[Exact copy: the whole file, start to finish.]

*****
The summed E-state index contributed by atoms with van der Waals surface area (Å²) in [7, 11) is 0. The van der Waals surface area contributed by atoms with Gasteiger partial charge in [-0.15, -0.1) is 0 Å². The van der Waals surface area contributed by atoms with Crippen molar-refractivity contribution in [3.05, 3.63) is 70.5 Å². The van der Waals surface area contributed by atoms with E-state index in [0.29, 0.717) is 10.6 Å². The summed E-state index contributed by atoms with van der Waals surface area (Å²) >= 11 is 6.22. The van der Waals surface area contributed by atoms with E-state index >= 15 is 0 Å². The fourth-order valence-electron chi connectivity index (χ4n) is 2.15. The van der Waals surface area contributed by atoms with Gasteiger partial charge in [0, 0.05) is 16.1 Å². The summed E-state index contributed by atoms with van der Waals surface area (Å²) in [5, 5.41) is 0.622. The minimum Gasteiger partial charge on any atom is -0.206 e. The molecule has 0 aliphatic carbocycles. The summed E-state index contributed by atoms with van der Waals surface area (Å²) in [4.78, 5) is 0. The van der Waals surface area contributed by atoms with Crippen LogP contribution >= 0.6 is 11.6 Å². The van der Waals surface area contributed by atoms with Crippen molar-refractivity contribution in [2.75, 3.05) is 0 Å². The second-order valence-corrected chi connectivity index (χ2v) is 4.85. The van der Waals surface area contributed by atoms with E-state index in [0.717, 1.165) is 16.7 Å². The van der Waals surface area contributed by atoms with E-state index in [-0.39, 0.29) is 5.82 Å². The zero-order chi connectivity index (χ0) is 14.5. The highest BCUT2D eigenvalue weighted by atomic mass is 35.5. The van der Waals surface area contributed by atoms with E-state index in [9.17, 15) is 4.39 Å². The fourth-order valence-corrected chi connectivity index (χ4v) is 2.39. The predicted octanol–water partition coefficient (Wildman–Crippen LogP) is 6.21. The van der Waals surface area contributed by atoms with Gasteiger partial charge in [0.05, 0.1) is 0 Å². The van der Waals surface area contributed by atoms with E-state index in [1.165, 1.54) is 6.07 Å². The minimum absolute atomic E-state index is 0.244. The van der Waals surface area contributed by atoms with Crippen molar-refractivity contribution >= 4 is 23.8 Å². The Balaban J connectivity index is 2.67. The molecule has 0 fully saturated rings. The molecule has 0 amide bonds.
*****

The summed E-state index contributed by atoms with van der Waals surface area (Å²) in [7, 11) is 0. The van der Waals surface area contributed by atoms with Gasteiger partial charge in [-0.15, -0.1) is 0 Å². The van der Waals surface area contributed by atoms with Crippen molar-refractivity contribution in [3.05, 3.63) is 70.5 Å². The van der Waals surface area contributed by atoms with E-state index in [0.29, 0.717) is 10.6 Å². The summed E-state index contributed by atoms with van der Waals surface area (Å²) >= 11 is 6.22. The van der Waals surface area contributed by atoms with E-state index >= 15 is 0 Å². The fourth-order valence-electron chi connectivity index (χ4n) is 2.15. The van der Waals surface area contributed by atoms with Gasteiger partial charge in [0, 0.05) is 16.1 Å². The summed E-state index contributed by atoms with van der Waals surface area (Å²) in [5, 5.41) is 0.622. The minimum Gasteiger partial charge on any atom is -0.206 e. The molecule has 0 aliphatic carbocycles. The summed E-state index contributed by atoms with van der Waals surface area (Å²) in [4.78, 5) is 0. The van der Waals surface area contributed by atoms with Crippen LogP contribution >= 0.6 is 11.6 Å². The van der Waals surface area contributed by atoms with Crippen molar-refractivity contribution in [2.75, 3.05) is 0 Å². The second-order valence-corrected chi connectivity index (χ2v) is 4.85. The van der Waals surface area contributed by atoms with E-state index in [0.717, 1.165) is 16.7 Å². The van der Waals surface area contributed by atoms with E-state index in [-0.39, 0.29) is 5.82 Å². The zero-order chi connectivity index (χ0) is 14.5. The highest BCUT2D eigenvalue weighted by atomic mass is 35.5. The van der Waals surface area contributed by atoms with E-state index in [9.17, 15) is 4.39 Å². The fourth-order valence-corrected chi connectivity index (χ4v) is 2.39. The predicted octanol–water partition coefficient (Wildman–Crippen LogP) is 6.21. The van der Waals surface area contributed by atoms with Gasteiger partial charge in [0.05, 0.1) is 0 Å². The van der Waals surface area contributed by atoms with E-state index in [1.165, 1.54) is 6.07 Å². The minimum absolute atomic E-state index is 0.244. The van der Waals surface area contributed by atoms with Crippen molar-refractivity contribution >= 4 is 23.8 Å². The Balaban J connectivity index is 2.67. The molecule has 0 fully saturated rings. The molecule has 0 amide bonds.